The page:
Your Privacy Is Not Our Responsibility, Says Verizon Exec

"If you're worried about it, do something about it. Take security on yourselves, and don't trust anybody else to do it."

At a recent security conference in New York City, that was the advice Marcus Sachs, Verizon's vice president of national security policy, had for people upset about Verizon's connections to the U.S. National Security Agency (NSA).

Verizon is one of the large U.S. telecommunications providers closely linked to the National Security Agency's widespread surveillance and data collection programs, according to documents leaked by former NSA contractor Edward Snowden.

MORE:13 Security and Privacy Tips for the Truly Paranoid

News that Verizon supplies the NSA with customer phone records on an "ongoing, daily basis" broke in June 6, 2013. It was the first story to examine the top-secret NSA documents Snowden had recently handed to documentary filmmaker Laura Poitras and journalist Glenn Greenwald.

Like just about every other major U.S. telecommunications company, Verizon has come under heavy criticism for sharing customers' data with the U.S., despite the fact that these companies are legally obligated to do so. The law also forbids companies to reveal that they have been asked to turn over data to the government in the first place. 

According to Sachs, Verizon's first priority is to deliver its customers' messages — not to ensure their privacy.

"Don't look at us to protect your data. That’s on you," he told Tom's Guide at the Cyber Security Summit 2013, held on Sept. 25 in New York City.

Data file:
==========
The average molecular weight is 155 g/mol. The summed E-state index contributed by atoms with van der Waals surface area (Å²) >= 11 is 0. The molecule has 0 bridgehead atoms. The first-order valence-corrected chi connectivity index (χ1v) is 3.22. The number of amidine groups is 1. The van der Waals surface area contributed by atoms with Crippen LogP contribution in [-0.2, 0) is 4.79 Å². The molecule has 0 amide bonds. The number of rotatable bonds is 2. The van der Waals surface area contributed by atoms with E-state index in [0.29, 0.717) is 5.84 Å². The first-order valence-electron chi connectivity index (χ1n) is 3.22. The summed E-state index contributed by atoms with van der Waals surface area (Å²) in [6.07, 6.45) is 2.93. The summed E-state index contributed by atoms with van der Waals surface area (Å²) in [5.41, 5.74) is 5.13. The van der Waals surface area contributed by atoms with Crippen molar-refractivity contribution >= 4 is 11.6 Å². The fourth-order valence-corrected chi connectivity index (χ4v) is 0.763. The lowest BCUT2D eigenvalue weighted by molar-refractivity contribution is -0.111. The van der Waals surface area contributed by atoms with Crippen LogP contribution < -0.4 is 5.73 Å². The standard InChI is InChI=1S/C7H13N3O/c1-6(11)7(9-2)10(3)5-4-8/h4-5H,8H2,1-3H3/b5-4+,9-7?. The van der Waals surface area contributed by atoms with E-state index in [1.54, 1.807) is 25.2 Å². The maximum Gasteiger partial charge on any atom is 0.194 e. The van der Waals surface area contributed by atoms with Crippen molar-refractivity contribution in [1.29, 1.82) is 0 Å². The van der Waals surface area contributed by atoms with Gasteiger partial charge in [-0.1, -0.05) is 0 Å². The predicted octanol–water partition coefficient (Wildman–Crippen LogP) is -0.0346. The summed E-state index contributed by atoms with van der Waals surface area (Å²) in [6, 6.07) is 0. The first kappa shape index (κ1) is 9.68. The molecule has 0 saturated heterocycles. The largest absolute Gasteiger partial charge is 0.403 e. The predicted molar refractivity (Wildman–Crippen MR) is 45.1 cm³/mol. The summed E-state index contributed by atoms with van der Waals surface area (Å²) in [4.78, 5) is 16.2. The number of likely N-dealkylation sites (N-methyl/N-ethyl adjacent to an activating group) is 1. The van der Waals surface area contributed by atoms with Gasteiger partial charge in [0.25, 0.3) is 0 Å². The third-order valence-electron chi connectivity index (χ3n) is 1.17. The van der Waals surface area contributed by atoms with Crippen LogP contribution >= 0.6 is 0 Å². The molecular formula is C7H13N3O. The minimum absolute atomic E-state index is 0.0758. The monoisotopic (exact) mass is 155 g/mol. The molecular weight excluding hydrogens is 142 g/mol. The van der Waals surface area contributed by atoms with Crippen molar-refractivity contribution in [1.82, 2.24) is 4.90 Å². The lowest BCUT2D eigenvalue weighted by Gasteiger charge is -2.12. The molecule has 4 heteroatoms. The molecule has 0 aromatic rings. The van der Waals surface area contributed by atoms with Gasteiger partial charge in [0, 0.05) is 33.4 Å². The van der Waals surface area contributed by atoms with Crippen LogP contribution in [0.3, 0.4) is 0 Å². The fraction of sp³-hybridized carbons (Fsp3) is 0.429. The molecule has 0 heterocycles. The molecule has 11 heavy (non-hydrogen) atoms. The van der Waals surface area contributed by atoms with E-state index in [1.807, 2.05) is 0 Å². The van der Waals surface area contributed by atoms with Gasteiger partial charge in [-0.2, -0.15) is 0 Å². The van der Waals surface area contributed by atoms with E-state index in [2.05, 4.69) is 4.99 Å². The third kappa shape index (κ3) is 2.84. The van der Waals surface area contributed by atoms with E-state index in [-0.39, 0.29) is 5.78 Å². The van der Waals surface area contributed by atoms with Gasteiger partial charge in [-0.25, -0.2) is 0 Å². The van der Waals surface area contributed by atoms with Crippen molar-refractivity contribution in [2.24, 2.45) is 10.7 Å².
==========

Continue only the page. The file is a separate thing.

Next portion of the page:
"There are services out there [that offer privacy] up to a certain point," Sachs said. "You want encrypted phone calls? There's an app for that."

Sachs mentioned Wickr, a mobile app for sending self-destructing encrypted text, video, audio and picture messages, as an example.

Verizon's job, according to Sachs, is to provide reliable, accessible communications between its customers.

"People are more interested in [are my calls going through] than 'Are you a spy for the NSA?'" he said.

Information security specialists, Sachs explained, think of their job as having three parts: confidentiality, integrity and availability (often reduced to the acronym CIA).

Different companies, by nature of the services they provide, necessarily prioritize one of the three over the other.

Verizon, Sachs said, prioritizes availability. That means that if the company ever has to it will make sacrifices in the areas of confidentiality and integrity in order to ensure that it can continue to meet customers' messaging needs.

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  • Well big surprise!! A phone company not concerned about privacy. Thanks for telling us what we already know Big Red. We also know that you along with every other phone company at there are legally required to do so, but what we want to know is: Did you even put up a fight? Did you even ask why? Did just say OK, here you go? Are you not the least bit ticked that the NSA can just demand these records from you? This is your company and business not theirs after all, I would think anyone regardless would not take to kindly to being forced to turn over records that legally are yours not theirs. These are the things we want to know.
  • then why are you responsible for RIAA/MPAA?

    oh...that's right....$$$$
  • Welcome to capitalism!

    Now bend over so we can make some money.